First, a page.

Entertainment & Arts

Krept: 'Knife wound was 1mm away from being fatal'

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Media captionKrept: I'm staying positive after knife attack

Rap star Krept says he nearly lost his life after being attacked backstage at a BBC Radio 1Xtra gig in Birmingham.

The star, whose real name is Casyo Johnson, was left with slash wounds in the leg and neck after the incident.

"I got a report back saying if [the blade] was a millimetre deeper, it could have been fatal," he told the BBC's Victoria Derbyshire programme.

"I'm just grateful to even be here. It could have been a lot worse," he added. "Thank God."

The star is one half of the grime duo Krept & Konan. They had been due to perform at 1Xtra Live at the Birmingham Arena on 5 October; but the concert was called off after the violence.

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Media captionBackstage footage at 1Xtra Live

The stars subsequently postponed their tour to allow Krept to recover, but the 29-year-old said he wouldn't let the injury affect their career.

"I'm fine, I'm good," he said. "I'm still going to get on with it... We're still going to do positive things and let people know that, no matter what happens, you can get through it."

Mental health message

The duo appeared on the Victoria Derbyshire programme to discuss their new album, Revenge Is Sweet.

It's a record that showcases their breadth and versatility, from the bristling confidence of the opening track, Goat Level, to the cathartic closer, Broski - a tribute to their friend and business partner, Nash Chagonda, who tragically took his own life last year.

The duo said the song was written to "change the perspective" on mental health.

Image copyright Getty Images

"I feel like a lot of people suffer from it, but they keep it to themselves," said Konan, whose real name is Karl Wilson.

"A lot of people aren't confident to reach out and talk about what they're going through. So if you're listening to our music and you hear us talking about it, maybe it'll make you think, 'The people I look up to are talking about it, so I don't [need to] feel scared'."

"We have to spread this message and let people know it's OK to talk," added Krept.

"Let people know. There's someone in your life that's definitely willing to help. Nobody wants anybody to commit suicide."

Image copyright Universal Music
Image caption Krept and Konan say Drill can provide young people with a route out of violence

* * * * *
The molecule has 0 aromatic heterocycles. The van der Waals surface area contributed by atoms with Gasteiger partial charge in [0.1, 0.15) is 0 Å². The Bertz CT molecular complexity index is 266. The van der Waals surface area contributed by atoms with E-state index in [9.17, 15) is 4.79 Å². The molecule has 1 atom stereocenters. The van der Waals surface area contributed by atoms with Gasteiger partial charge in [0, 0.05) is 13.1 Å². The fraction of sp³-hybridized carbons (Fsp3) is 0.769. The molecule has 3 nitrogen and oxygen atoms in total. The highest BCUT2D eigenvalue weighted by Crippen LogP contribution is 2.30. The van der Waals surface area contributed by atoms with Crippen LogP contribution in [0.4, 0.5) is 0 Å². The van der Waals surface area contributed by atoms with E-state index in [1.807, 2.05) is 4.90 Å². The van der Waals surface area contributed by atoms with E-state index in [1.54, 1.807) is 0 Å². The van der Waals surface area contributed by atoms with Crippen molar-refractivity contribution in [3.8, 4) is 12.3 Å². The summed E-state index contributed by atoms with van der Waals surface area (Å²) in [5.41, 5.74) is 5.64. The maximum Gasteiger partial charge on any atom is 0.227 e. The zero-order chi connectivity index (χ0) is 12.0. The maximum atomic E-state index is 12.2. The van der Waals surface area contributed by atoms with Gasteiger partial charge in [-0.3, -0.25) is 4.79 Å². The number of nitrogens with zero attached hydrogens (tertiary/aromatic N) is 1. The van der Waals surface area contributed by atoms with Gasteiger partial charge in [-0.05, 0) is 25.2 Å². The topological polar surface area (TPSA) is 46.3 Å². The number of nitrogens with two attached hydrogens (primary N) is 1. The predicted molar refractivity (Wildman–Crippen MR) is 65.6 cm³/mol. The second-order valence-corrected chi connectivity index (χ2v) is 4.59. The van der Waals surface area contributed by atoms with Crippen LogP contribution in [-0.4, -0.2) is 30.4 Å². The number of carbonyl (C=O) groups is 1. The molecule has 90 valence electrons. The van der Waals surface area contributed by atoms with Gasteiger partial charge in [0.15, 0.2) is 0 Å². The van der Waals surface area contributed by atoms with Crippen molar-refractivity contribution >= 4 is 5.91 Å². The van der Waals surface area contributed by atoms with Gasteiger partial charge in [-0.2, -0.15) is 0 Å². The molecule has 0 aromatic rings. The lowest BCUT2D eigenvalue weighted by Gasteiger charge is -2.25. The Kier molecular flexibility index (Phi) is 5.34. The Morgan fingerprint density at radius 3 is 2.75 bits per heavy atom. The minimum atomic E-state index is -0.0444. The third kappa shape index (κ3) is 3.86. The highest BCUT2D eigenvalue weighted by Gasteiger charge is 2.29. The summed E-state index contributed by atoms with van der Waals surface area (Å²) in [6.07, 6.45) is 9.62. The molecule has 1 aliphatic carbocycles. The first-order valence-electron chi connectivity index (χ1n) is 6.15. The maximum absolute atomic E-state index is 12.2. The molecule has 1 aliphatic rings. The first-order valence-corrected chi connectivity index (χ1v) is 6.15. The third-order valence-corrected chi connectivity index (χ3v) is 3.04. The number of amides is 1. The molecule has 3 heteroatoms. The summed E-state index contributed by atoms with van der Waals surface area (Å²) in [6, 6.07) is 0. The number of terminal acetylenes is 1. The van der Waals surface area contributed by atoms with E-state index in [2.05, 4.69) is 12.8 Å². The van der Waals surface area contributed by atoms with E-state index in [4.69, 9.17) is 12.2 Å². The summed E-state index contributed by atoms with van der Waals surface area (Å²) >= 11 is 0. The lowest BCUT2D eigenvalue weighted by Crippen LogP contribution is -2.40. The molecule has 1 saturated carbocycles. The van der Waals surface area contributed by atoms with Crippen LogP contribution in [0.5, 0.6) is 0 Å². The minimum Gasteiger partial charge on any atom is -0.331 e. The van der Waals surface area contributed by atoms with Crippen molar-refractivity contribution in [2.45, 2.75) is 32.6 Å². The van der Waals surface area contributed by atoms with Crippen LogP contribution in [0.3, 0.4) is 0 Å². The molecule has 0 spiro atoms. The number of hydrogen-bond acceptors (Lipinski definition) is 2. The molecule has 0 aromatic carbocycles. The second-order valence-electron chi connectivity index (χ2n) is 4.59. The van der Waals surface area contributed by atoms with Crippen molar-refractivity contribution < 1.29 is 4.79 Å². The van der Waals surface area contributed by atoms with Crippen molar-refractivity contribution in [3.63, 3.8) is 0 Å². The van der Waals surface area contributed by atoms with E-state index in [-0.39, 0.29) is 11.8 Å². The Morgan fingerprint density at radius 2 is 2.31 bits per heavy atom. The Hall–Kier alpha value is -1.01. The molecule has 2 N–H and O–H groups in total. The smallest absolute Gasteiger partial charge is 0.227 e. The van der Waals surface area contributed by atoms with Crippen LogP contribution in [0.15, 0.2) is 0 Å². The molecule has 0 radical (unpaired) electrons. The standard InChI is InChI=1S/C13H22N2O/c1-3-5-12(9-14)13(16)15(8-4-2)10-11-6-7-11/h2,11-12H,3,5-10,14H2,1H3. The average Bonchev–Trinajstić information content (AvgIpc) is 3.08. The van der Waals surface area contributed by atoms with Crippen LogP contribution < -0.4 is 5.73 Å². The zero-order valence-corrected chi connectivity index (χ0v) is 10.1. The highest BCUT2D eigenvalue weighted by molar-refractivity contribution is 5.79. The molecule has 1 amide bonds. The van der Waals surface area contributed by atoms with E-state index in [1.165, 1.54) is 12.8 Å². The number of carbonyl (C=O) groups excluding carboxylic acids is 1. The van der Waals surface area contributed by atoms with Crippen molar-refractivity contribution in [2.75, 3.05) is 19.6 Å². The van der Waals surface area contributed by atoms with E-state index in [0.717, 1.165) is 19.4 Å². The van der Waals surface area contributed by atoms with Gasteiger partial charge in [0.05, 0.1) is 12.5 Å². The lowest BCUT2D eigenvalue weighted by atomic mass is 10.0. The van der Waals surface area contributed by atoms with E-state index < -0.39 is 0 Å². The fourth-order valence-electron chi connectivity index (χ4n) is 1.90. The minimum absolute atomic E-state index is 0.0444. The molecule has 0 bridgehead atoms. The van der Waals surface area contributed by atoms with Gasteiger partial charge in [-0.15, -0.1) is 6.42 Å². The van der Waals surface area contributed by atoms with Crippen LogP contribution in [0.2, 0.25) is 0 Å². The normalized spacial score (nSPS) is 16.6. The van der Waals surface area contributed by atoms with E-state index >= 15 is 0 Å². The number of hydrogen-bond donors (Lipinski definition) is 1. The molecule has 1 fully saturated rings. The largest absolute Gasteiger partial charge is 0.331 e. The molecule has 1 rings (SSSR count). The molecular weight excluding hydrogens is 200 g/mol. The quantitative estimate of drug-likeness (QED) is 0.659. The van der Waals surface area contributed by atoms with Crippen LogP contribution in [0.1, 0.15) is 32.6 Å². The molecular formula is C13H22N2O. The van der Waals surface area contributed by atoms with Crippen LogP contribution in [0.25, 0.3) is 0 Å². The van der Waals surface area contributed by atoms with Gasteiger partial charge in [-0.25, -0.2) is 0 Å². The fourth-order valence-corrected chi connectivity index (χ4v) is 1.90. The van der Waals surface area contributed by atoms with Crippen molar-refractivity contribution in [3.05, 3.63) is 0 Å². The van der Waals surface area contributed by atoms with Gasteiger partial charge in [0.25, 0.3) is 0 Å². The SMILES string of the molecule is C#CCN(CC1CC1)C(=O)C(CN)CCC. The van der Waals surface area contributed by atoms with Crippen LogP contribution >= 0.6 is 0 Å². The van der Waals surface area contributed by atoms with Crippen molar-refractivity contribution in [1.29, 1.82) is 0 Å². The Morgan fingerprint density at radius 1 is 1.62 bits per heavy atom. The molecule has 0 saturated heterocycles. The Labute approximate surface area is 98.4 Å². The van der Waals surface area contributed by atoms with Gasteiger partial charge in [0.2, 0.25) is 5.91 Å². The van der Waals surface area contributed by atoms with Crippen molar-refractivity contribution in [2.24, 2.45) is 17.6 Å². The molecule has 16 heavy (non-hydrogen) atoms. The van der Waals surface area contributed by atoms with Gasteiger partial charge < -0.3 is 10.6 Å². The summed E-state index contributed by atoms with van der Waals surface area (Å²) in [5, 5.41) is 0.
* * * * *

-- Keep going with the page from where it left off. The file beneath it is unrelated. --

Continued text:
The band were dealt a second blow earlier this year, when Krept's cousin Blaine Johnson was killed in a car accident while travelling to a gig in Staffordshire.

Blaine, who was 28, performed under the name Cadet, and had just scored his first Top 20 single before he died.

"We was inseparable, we grew up together, we had the same dream of making music," said Konan. "It was very hard to get through it."

"We have a group chat and we used to banter every day. And now they [Nash and Blaine] are not here, but you go in the group chat and their names are still in the group chat and it feels so weird."

He said losing two of his closest friends had overshadowed the making of his own record, but the band resolved to be positive.

"We said, 'We are going to keep his name alive and we're gonna do this for him and continue his dream. And that is what motivated us to get through to finishing the album."

Drill ban is 'lazy'

The band hit the headlines earlier this year with the release of a short film, Ban Drill, that argued against a police initiative that requires social media companies to delete drill videos that are found to encourage violence.

"If it is inciting or glamorising violence, then we think they have a social responsibility to work with us to take those videos down," Met Commissioner Cressida Dick explained.

Krept and Konan said that logic was "just lazy," and failed to tackle "the actual root" of violence in deprived areas of London.

In response, the duo have set up the Positive Direction Foundation, which provides after-school activities in an effort for teenagers.

"We've gone to the heart of where everything's happening," said Konan. "We've gone to the kids, and tried to help them, give them something to do after school and distract them from that kind of life."

"When we was getting in trouble when we was younger, what would have happened if they'd banned our music?" added Krept. "We wouldn't be here, setting up foundations, changing our lives, changing our perspectives.

"You've got to take people out of these situations to change their situation.

"We want to get to the actual root of what the issue is, rather than just saying just 'ban the music'."

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